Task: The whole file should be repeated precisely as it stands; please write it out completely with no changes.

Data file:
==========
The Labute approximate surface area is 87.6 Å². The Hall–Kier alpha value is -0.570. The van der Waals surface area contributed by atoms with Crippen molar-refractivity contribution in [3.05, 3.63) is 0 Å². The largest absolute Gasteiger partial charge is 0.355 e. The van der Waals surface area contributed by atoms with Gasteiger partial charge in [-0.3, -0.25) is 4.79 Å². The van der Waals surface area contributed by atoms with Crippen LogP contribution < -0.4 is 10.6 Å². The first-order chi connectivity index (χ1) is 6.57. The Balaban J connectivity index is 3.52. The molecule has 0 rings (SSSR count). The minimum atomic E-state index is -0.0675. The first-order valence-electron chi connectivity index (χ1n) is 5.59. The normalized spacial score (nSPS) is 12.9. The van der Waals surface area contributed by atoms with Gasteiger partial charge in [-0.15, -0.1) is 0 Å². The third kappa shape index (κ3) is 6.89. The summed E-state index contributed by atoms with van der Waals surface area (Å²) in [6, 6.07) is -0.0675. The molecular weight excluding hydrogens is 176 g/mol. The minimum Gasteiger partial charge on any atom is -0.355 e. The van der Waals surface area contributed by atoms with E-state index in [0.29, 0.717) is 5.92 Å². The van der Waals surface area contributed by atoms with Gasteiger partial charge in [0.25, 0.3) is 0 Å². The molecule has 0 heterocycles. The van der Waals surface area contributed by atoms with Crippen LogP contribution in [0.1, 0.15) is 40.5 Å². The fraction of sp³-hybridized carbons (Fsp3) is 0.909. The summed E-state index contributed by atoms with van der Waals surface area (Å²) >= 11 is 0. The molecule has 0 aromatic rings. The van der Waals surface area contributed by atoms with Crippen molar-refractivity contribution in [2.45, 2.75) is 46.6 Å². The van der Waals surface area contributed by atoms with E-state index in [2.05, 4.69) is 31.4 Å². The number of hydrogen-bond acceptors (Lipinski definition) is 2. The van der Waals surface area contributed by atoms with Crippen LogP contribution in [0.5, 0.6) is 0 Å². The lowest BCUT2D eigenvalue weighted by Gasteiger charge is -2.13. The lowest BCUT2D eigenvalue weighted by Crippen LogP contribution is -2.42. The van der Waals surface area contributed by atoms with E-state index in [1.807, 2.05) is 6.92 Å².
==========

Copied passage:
The Labute approximate surface area is 87.6 Å². The Hall–Kier alpha value is -0.570. The van der Waals surface area contributed by atoms with Crippen molar-refractivity contribution in [3.05, 3.63) is 0 Å². The largest absolute Gasteiger partial charge is 0.355 e. The van der Waals surface area contributed by atoms with Gasteiger partial charge in [-0.3, -0.25) is 4.79 Å². The van der Waals surface area contributed by atoms with Crippen LogP contribution < -0.4 is 10.6 Å². The first-order chi connectivity index (χ1) is 6.57. The Balaban J connectivity index is 3.52. The molecule has 0 rings (SSSR count). The minimum atomic E-state index is -0.0675. The first-order valence-electron chi connectivity index (χ1n) is 5.59. The normalized spacial score (nSPS) is 12.9. The van der Waals surface area contributed by atoms with Gasteiger partial charge in [-0.15, -0.1) is 0 Å². The third kappa shape index (κ3) is 6.89. The summed E-state index contributed by atoms with van der Waals surface area (Å²) in [6, 6.07) is -0.0675. The molecular weight excluding hydrogens is 176 g/mol. The minimum Gasteiger partial charge on any atom is -0.355 e. The van der Waals surface area contributed by atoms with E-state index in [0.29, 0.717) is 5.92 Å². The van der Waals surface area contributed by atoms with Gasteiger partial charge in [0.25, 0.3) is 0 Å². The molecule has 0 heterocycles. The van der Waals surface area contributed by atoms with Crippen LogP contribution in [0.1, 0.15) is 40.5 Å². The fraction of sp³-hybridized carbons (Fsp3) is 0.909. The summed E-state index contributed by atoms with van der Waals surface area (Å²) >= 11 is 0. The molecule has 0 aromatic rings. The van der Waals surface area contributed by atoms with Crippen molar-refractivity contribution in [2.45, 2.75) is 46.6 Å². The van der Waals surface area contributed by atoms with E-state index in [2.05, 4.69) is 31.4 Å². The number of hydrogen-bond acceptors (Lipinski definition) is 2. The van der Waals surface area contributed by atoms with Crippen LogP contribution in [0.5, 0.6) is 0 Å². The lowest BCUT2D eigenvalue weighted by Gasteiger charge is -2.13. The lowest BCUT2D eigenvalue weighted by Crippen LogP contribution is -2.42. The van der Waals surface area contributed by atoms with E-state index in [1.807, 2.05) is 6.92 Å².